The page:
So, assuming a normal western type blade made of a chunk of tool or spring steel and hardened to around 58 rockwell, I'd still recommend a 30 degree primary bevel Image

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Re: sharpening knives

#79 Post by hidesmith » Tue Jun 19, 2012 6:01 am

Whenever I get a new knife (or a used one) that I intend to use, one of the first things I usually have to do is change the angle on them. Many people think that if it takes hair off one's arm, it doesn't need any sharpening, If it 'shaves', it's fine.

To start with, there is a big difference between taking hair off one's arm and shaving-sharp. Taking hair off one's arm is a good start, but shaving sharp requires very little pressure and the edge carries for the length of the blade.

I don't know what angle I use, my protractor is made by The Almighty and surgically planted in my head. It is fine for my purposes as well as many whose knives I've sharpened.

For regrinding knives, the best thing to remember is to keep a quench bucket close and use it every few seconds. If the edge gets hot, it will lose its temper and edge holding qualities. A rule of thumb I use is, if the metal gets too hot to touch, it's too hot. Quench sooner.

I also use and make single-edge 'chisel ground' skiving knives. Go to a junk shop and buy one-dollar kitchen knives that still have an edge. If you can reshape them without removing the temper (grind and quench often) you can come up with a pretty good set of knives.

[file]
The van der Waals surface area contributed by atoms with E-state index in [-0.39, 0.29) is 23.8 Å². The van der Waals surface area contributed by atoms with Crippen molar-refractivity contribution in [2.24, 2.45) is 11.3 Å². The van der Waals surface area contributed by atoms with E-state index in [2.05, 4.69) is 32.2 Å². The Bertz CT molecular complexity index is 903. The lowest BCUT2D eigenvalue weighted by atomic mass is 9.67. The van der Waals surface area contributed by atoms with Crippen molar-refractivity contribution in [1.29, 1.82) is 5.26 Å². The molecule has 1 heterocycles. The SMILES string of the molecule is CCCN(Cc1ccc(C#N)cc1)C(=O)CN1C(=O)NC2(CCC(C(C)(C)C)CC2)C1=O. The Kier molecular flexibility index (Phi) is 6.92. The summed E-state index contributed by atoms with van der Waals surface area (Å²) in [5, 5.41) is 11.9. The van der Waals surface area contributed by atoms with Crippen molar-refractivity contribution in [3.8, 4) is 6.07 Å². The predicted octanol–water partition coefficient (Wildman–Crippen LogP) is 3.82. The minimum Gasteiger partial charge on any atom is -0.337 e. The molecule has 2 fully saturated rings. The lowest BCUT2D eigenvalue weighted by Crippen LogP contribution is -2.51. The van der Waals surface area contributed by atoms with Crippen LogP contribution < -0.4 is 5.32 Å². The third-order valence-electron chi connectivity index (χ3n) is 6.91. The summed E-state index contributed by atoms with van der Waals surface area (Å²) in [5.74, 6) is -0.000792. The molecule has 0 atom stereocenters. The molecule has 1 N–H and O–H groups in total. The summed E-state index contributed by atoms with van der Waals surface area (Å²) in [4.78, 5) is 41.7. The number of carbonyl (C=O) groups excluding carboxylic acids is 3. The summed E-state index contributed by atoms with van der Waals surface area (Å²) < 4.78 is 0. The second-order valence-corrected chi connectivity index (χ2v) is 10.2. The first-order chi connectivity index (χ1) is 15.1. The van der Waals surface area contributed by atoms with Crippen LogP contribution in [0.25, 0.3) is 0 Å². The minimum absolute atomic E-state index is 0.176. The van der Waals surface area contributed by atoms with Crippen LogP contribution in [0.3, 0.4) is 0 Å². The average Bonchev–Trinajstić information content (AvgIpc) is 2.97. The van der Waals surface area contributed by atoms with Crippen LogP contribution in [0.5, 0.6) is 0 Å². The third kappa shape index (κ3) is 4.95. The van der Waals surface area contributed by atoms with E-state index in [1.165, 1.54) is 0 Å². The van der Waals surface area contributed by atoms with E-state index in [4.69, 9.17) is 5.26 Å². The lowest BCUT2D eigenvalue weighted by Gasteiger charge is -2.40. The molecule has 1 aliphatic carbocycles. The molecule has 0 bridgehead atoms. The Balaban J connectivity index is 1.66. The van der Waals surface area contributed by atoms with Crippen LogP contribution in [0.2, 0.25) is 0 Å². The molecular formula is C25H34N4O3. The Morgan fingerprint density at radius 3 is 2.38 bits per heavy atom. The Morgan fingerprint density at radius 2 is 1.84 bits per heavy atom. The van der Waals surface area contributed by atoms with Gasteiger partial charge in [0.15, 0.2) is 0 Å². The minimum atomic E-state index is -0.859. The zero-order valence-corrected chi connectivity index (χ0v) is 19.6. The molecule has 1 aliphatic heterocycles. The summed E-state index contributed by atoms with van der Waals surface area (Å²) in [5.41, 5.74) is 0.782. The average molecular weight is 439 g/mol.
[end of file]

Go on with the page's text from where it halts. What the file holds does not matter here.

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Re: sharpening knives

#80 Post by chuck_deats » Tue Jun 19, 2012 7:15 am

Not an expert, but skiving knives are pretty delicate use, usually flat on one side. Would suggest 15 deg. or less for the primary grind (width about 4 or 5 times the blade thickness), then a tiny secondary bevel on the edge of about 30 deg. The secondary bevel will change as you use it and find what works best.
Chuck

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Re: sharpening knives

#81 Post by lancepryor » Tue Jun 19, 2012 11:32 am

Lisa:

I endeavored to measure my skiving knife (a Tina knife) -- I estimated an edge angle of about 17 degrees. I would say chuck's advice is worth following. If the edge is too weak, you can always gradually increase the angle of the secondary/micro bevel, and over time the primary angle will increase as you sharpen the knife.

Let us know how it works out.

Lance

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Re: sharpening knives

#82 Post by russell_c_cook » Thu Jan 23, 2014 5:17 am

Hi all,

I have 3 oil-stones at home, a Coarse India (similar to I guess around sandpaper 60#), a Fine India (sandpaper 340#) and a Translucent Arkansas (very fine). I hope to use them for my Tina skiving knife.

My guess is that for my Tina skiving knife it'd be best to finish on the Trans Ark. Or does a skiving knife work better with a "toothier", less refined edge?

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Re: sharpening knives

#83 Post by dw » Thu Jan 23, 2014 5:47 am

Skiving is not "sawing," you need to sharpen to the finest edge you can get. I finish up with tripoli or some sort of buffing compound.
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Re: sharpening knives

#84 Post by das » Thu Jan 23, 2014 6:01 am

Russell,